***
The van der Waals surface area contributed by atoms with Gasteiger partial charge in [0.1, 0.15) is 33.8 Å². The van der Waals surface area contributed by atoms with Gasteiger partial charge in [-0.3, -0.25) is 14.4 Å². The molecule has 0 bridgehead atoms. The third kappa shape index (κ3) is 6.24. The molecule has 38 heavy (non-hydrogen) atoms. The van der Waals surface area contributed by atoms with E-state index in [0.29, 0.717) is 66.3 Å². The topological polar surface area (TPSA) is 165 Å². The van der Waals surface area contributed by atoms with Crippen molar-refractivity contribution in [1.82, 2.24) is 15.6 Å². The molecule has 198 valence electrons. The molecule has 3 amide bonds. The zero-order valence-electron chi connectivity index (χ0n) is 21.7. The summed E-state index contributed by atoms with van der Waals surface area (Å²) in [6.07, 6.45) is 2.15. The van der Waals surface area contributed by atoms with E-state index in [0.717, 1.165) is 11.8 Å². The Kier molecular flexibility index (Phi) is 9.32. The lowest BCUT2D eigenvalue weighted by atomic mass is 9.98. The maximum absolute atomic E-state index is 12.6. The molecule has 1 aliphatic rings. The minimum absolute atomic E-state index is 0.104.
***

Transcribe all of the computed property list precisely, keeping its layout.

The van der Waals surface area contributed by atoms with Gasteiger partial charge in [0.1, 0.15) is 33.8 Å². The van der Waals surface area contributed by atoms with Gasteiger partial charge in [-0.3, -0.25) is 14.4 Å². The molecule has 0 bridgehead atoms. The third kappa shape index (κ3) is 6.24. The molecule has 38 heavy (non-hydrogen) atoms. The van der Waals surface area contributed by atoms with E-state index in [0.29, 0.717) is 66.3 Å². The topological polar surface area (TPSA) is 165 Å². The van der Waals surface area contributed by atoms with Crippen molar-refractivity contribution in [1.82, 2.24) is 15.6 Å². The molecule has 198 valence electrons. The molecule has 3 amide bonds. The zero-order valence-electron chi connectivity index (χ0n) is 21.7. The summed E-state index contributed by atoms with van der Waals surface area (Å²) in [6.07, 6.45) is 2.15. The van der Waals surface area contributed by atoms with E-state index in [0.717, 1.165) is 11.8 Å². The Kier molecular flexibility index (Phi) is 9.32. The lowest BCUT2D eigenvalue weighted by atomic mass is 9.98. The maximum absolute atomic E-state index is 12.6. The molecule has 1 aliphatic rings. The minimum absolute atomic E-state index is 0.104.